Christopher Smith was involved in a motor vehicle collision with David Howard in Liberty County, Georgia, on November 17, 1996, and sued Howard for injuries he allegedly suffered in the accident. Because Howard was either underinsured or uninsured, Smith served Prudential Property & Casualty Insurance Company pursuant to OCGA 33-7-11
(d) as the insurance carrier responsible for providing him with uninsured motorist coverage. The trial court granted Prudential's motion for summary judgment asserting that Smith was not entitled to coverage, and Smith appeals.
Smith claimed that Prudential was obligated to provide uninsured motorist coverage under a policy issued in New York by Prudential to Michael and Barbara Sankevicus, Smith's stepfather and mother, who reside in New York. The policy, which included a supplementary uninsured motorist endorsement, listed a 1990 Plymouth Acclaim, a 1990 Pontiac Grand Prix, and a 1986 Jeep Comanche as the insured vehicles. At the time of the accident, Smith was operating a motorcycle owned by him and registered in Liberty County, Georgia, but not listed as an insured vehicle under the policy.
Smith contended that, under the terms of the policy, he was an insured for purposes of uninsured motorist coverage because he resided at the household of his mother and stepfather in New York, even though he was stationed in Georgia as a member of the United States Army at the time of the accident. We need not decide this issue because, even assuming Smith was an insured under the policy, the policy contained an exclusion which otherwise prevented Smith from claiming uninsured motorist coverage. The policy provided that uninsured motorist coverage did not apply "to bodily injury to an insured incurred while occupying a motor vehicle owned by that insured, if such motor vehicle is not insured for [uninsured motorist] coverage by the policy under which a claim is made. . . ." Since the motorcycle Smith owned and operated at the time of the accident was not an insured vehicle under the policy, the plain terms of the policy provided that Smith had no uninsured motorist coverage.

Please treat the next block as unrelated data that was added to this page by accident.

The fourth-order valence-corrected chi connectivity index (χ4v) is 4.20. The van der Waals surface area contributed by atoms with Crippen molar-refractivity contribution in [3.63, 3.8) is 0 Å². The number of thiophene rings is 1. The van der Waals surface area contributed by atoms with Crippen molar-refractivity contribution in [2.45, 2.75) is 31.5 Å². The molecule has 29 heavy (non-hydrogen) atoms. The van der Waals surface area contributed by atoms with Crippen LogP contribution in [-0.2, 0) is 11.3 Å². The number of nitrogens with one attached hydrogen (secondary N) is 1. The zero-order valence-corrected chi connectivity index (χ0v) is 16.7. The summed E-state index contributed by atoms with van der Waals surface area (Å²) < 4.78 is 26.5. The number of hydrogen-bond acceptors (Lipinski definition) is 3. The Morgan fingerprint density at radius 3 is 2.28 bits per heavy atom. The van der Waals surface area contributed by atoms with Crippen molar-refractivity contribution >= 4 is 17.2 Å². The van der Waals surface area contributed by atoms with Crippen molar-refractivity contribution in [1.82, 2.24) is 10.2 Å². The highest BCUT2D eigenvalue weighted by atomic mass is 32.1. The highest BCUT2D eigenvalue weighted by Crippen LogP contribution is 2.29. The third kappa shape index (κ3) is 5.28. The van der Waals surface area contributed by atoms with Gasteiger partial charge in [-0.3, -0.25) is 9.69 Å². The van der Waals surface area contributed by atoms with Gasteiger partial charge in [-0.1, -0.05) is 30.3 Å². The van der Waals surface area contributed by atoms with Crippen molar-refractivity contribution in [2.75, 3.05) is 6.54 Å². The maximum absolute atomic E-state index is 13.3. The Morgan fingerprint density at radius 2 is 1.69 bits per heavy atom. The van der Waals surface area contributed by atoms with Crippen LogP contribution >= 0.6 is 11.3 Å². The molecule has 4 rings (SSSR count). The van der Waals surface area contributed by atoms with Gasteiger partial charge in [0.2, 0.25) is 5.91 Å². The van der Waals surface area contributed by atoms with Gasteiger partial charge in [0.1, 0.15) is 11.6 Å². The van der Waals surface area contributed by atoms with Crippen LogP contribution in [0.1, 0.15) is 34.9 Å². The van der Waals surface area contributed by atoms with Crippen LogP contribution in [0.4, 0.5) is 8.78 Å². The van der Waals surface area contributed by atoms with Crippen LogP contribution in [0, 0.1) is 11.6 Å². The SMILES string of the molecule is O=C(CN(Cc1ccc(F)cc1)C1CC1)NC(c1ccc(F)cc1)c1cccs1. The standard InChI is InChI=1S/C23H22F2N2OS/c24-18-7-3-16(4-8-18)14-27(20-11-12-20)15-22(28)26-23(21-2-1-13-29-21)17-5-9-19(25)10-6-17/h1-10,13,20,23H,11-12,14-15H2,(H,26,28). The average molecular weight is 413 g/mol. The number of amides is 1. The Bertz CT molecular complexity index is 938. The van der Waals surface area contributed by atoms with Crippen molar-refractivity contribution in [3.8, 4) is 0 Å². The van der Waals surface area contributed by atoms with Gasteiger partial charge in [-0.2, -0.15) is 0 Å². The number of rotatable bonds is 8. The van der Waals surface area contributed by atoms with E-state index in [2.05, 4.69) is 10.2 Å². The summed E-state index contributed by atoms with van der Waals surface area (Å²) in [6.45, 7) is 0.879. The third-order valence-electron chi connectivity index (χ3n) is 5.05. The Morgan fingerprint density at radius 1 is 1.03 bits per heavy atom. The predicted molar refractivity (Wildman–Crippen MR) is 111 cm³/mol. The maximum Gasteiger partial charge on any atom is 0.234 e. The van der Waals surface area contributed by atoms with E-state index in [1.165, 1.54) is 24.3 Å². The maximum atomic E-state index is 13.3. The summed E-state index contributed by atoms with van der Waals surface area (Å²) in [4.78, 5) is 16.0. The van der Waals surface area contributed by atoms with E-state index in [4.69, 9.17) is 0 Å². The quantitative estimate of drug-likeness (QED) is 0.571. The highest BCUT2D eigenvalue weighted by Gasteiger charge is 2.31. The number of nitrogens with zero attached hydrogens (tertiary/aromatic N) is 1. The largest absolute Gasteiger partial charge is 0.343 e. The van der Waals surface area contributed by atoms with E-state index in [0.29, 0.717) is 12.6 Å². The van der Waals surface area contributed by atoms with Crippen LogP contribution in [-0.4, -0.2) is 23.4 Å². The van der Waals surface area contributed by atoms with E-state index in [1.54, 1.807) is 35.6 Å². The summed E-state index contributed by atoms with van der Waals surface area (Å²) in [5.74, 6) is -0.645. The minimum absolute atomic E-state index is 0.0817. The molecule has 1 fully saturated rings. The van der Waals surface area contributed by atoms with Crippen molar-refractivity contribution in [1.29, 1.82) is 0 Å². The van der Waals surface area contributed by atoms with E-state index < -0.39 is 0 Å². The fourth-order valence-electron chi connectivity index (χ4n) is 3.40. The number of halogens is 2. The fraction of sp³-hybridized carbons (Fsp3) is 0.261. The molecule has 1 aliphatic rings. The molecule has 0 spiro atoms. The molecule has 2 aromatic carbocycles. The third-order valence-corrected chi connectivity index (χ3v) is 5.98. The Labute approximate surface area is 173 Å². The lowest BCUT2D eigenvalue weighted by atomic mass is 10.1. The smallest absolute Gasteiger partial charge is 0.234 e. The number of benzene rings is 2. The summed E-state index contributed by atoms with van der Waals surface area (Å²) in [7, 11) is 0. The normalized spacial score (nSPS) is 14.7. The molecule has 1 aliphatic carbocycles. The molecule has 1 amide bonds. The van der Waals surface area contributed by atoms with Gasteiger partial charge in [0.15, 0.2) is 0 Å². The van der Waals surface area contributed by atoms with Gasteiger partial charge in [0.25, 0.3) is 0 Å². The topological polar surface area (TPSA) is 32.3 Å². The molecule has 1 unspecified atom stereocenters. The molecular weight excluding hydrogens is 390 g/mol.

Smith argues that, even if the exclusion was valid in New York, 1
the exclusion is invalid in Georgia because it is inconsistent with the provisions of OCGA 33-7-11
(b) (1) (B) defining an insured for purposes of uninsured motorist coverage and therefore violates Georgia public policy. Assuming arguendo an inconsistency between the exclusion and the provisions of OCGA 33-7-11
, the policy on which Smith makes his claim was issued in New York to New York residents and provided coverage for vehicles owned and operated by those residents in New York. In Amica Mut. Ins. Co. v. Bourgault, 263 Ga. 157 (429 SE2d 908) (1993)
, the Supreme Court addressed the question of whether a similar exclusion for uninsured motorist coverage in a policy issued in New York violated uninsured motorist coverage provisions set forth in OCGA 33-7-11
. Like the present policy, the policy in Bourgault contained an exclusion which excluded uninsured motorist coverage where the insured was occupying a vehicle not insured for such coverage under the policy. Id. at 158. After being issued in New York to cover three vehicles registered and principally garaged and operated in New York, the policy was delivered in Georgia to the Bourgaults, who were residents of Georgia. Id. at 157-158. Like Smith, the Bourgaults claimed uninsured motorist coverage under the policy even though the vehicle they were occupying at the time of the collision with the uninsured motorist was not an insured vehicle under the New York policy. Id. The Court found that, because the vehicles insured by the policy were principally garaged and used in New York, the law of New York applied to determine the validity of the policy exclusion rather than Georgia law. Id. at 160. The Court further found that applying OCGA 33-7-11
to the policy issued in New York pursuant to New York law and New York insurance rates would unfairly deprive the insurance company of the degree of certainty necessary for determining the cost and extent of coverage. Id. at 161. Accordingly, the Court declined to apply OCGA 33-7-11
to invalidate the exclusion at issue. Id. at 157-161.
In considering the similar exclusion in this case, we conclude that New York law applies to the policy and OCGA 33-7-11
does not invalidate the exclusion. Bourgault, supra at 160-161. The trial court correctly granted summary judgment in favor of Prudential.
Karsman, Brooks & Callaway, Stanley Karsman, Timothy J. Haeussler, for appellee.